The firestorm that's engulfed parts of Southern California has fire crews keeping an eye on "unprecedented" wind gusts as they work to fight the flames on what officials have described as "steep, inaccessible areas."
The National Weather Service has extended a red-flag warning through the weekend across much of the region, which indicates "critical" fire conditions exist in Los Angeles and Ventura Counties, where fires have destroyed hundreds of homes since Sunday.
"If fire ignition occurs, there will be the potential for very rapid spread of wildfire with long-range spotting and extreme fire behavior that could lead to a threat to life and property," the weather service warned.
Fire officials warned those powerful winds can help to fan dangerous flames in any blaze that develops.
"These winds are pretty much unprecedented," Los Angeles County Fire Battalion Chief Trent Aronson told Fox News on Thursday.
Aronson said the blazes this week have been particularly challenging because 60-mile-per hour wind gusts don't allow firefighters to actually fight the flames, but instead are simply taking precautionary measures to slow the spread.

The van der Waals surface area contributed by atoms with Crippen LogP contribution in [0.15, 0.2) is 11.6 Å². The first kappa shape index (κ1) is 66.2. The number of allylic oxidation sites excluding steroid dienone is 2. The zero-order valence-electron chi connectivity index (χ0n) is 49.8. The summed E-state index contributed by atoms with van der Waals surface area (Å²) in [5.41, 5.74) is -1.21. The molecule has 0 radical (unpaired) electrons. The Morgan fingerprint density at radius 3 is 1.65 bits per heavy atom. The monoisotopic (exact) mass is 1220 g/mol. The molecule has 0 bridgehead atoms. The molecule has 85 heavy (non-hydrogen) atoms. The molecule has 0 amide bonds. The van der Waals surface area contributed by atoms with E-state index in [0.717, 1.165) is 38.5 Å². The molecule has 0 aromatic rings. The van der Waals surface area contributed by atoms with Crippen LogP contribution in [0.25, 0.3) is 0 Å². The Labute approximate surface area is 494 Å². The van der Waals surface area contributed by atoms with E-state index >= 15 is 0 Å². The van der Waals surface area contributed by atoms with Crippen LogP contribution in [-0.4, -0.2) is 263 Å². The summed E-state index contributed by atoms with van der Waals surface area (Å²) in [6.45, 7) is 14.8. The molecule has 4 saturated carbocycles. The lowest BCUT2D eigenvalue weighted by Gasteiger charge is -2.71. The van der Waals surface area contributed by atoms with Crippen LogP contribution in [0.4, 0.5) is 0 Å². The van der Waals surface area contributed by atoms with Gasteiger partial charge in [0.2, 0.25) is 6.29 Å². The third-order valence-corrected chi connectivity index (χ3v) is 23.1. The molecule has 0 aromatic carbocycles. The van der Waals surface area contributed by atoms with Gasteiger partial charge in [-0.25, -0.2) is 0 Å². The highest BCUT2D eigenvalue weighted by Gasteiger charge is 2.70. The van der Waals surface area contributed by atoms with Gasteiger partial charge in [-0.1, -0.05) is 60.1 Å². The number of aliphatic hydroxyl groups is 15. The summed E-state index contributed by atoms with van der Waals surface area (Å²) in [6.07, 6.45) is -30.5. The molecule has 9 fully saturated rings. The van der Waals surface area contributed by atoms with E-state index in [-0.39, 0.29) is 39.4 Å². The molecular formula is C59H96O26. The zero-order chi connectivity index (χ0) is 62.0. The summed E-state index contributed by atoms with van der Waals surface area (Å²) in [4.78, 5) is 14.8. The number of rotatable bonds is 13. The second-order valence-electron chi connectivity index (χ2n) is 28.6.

At least five fires are currently tearing through Southern California, after a new blaze erupted Thursday in San Diego County. State fire officials said the Lilac Fire was "growing at a dangerous rate of spread," and so far has burned 2,500 acres and destroyed at least five buildings, according to Cal Fire.
California Gov. Jerry Brown declared a state of emergency late Thursday for the area, known for its equestrian facilities.
Crews battling the Skirball Fire that's burned 475 acres in LA are facing two extremes – very warm and windy conditions during the day and cold conditions at night, according to Aronson.
"These winds are pretty much unprecedented."
In the initial days of a firefight, fire crews can work for a couple of days straight before reinforcements arrive, Cal Fire Spokeswoman Lynnette Round told Fox News.
Each incident team on the fire lines have a medical unit with them, but physical exhaustion also begins to set in for crews as the wildfire fight stretches into days, Aronson added.